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Southeast Missouri State University will have to turn students away

Thursday, June 30, 2011 | 7:59 p.m. CDT

CAPE GIRARDEAU — For the second straight year, Southeast Missouri State University will have to tell some new students to wait until the spring to start because its residence halls are full.

The Cape Girardeau school says it's expecting another large freshman class.

Southeast Missouri State requires students to live on campus if they are beginning freshmen or new transfers with fewer than 57 completed credit hours, under 21, unmarried, not supporting children, not a veteran and not living with a parent.

Applicants who don't meet one of the exceptions and live more than 50 miles from Cape Girardeau have until July 8 to complete the admission process and submit their $150 housing deposit. If they fail to meet the deadline, they'll be deferred until spring.


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Comments

Allan Sharrock July 1, 2011 | 2:04 a.m.

Good job not educating the public SEMO.

(Report Comment)
Ellis Smith July 1, 2011 | 3:51 a.m.

Interesting. Is the situation "bad" when it applies to SEMO but acceptable when it has already occurred within University of Missouri System?

During the 2010-2011 academic year, as noted more than once in articles in this newspaper, Missouri University of Science & Technology, a 141-year-old division of University of Missouri, operated with capped enrollment. Student population for the academic year was about 7,100.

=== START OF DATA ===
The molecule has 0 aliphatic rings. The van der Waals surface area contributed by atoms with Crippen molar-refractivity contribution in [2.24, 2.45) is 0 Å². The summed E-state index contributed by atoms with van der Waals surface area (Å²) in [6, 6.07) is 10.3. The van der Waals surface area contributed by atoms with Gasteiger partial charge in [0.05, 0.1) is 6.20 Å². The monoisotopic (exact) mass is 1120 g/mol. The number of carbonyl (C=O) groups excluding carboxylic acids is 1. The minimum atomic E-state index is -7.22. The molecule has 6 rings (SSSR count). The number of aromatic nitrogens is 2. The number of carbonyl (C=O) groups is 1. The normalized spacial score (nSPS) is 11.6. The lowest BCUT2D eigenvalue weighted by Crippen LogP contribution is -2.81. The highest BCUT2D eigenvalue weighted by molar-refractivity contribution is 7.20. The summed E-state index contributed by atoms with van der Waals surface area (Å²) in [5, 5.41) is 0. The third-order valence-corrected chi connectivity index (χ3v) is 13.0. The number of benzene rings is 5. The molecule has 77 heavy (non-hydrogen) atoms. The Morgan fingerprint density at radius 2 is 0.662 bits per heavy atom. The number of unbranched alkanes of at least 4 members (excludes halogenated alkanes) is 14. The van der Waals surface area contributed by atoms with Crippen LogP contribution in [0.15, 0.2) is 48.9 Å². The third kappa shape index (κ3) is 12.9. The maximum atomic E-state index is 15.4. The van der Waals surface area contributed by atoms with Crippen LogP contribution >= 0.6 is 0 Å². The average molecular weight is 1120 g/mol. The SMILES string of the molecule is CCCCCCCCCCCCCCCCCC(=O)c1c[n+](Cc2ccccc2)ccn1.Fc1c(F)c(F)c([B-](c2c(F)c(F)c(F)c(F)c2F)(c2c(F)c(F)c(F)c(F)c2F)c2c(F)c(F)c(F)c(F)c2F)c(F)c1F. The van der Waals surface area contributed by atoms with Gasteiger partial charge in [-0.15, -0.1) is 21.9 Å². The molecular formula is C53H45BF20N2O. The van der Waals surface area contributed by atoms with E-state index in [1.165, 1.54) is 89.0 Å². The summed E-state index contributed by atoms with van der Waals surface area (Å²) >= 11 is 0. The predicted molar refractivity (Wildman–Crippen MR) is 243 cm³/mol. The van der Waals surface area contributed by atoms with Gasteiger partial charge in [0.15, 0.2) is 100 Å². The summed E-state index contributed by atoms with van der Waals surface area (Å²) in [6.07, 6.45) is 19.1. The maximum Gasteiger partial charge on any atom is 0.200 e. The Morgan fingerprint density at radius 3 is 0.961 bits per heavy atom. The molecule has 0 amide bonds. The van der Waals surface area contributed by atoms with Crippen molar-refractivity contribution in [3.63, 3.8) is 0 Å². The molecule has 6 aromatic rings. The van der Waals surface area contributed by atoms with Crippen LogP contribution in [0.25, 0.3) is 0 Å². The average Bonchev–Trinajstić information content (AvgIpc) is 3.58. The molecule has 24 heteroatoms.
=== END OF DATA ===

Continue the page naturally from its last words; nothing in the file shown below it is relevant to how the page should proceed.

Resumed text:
There is no place left on or off campus to house more students. Paradoxically, during the past decade the campus underwent significant improvements in number and condition of classrooms and laboratories (as well as a large dormitory, said to be the finest in the System, and also a new student center).

Enrollment increased rapidly. Students and their parents have discovered that science and engineering in the United States are professions which pay well and experience little unemployment.

Good job not educating the public, UM System. MU's chancellor has been quoted (in an article in this newspaper) as stating that MU enrollment may also max out.

The MS&T situation does have an interesting aspect. MS&T now employs admission standards that are tougher than the rest of the System.

Send rejected engineering students to MU? Fine (already happening), but MS&T has roughly double the number of engineering majors that MU does. Maybe Paul can help us send engineering students not accepted at MS&T to Iraq. Perhaps Iraqis are more enlightened when it comes to engineering education.

(Report Comment)

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